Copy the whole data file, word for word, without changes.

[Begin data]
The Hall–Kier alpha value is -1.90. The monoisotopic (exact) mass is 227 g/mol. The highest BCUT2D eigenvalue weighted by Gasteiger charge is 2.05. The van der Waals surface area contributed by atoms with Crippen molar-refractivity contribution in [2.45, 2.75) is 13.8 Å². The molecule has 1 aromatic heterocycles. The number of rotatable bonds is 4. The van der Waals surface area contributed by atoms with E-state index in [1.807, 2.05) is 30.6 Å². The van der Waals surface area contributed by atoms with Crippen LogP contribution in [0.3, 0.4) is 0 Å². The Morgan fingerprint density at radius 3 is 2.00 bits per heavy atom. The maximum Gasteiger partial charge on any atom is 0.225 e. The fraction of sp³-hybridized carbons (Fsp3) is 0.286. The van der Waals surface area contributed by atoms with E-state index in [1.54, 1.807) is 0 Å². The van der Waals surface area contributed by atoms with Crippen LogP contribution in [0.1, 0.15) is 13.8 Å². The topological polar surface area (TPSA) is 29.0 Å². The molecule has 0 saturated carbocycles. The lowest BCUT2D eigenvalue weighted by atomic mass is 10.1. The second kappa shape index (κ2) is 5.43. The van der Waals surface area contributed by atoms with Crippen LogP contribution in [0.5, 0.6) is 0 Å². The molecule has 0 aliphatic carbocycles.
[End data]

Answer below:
The Hall–Kier alpha value is -1.90. The monoisotopic (exact) mass is 227 g/mol. The highest BCUT2D eigenvalue weighted by Gasteiger charge is 2.05. The van der Waals surface area contributed by atoms with Crippen molar-refractivity contribution in [2.45, 2.75) is 13.8 Å². The molecule has 1 aromatic heterocycles. The number of rotatable bonds is 4. The van der Waals surface area contributed by atoms with E-state index in [1.807, 2.05) is 30.6 Å². The van der Waals surface area contributed by atoms with Crippen LogP contribution in [0.3, 0.4) is 0 Å². The Morgan fingerprint density at radius 3 is 2.00 bits per heavy atom. The maximum Gasteiger partial charge on any atom is 0.225 e. The fraction of sp³-hybridized carbons (Fsp3) is 0.286. The van der Waals surface area contributed by atoms with E-state index in [1.54, 1.807) is 0 Å². The van der Waals surface area contributed by atoms with Crippen LogP contribution in [0.1, 0.15) is 13.8 Å². The topological polar surface area (TPSA) is 29.0 Å². The molecule has 0 saturated carbocycles. The lowest BCUT2D eigenvalue weighted by atomic mass is 10.1. The second kappa shape index (κ2) is 5.43. The van der Waals surface area contributed by atoms with Crippen LogP contribution in [0.5, 0.6) is 0 Å². The molecule has 0 aliphatic carbocycles.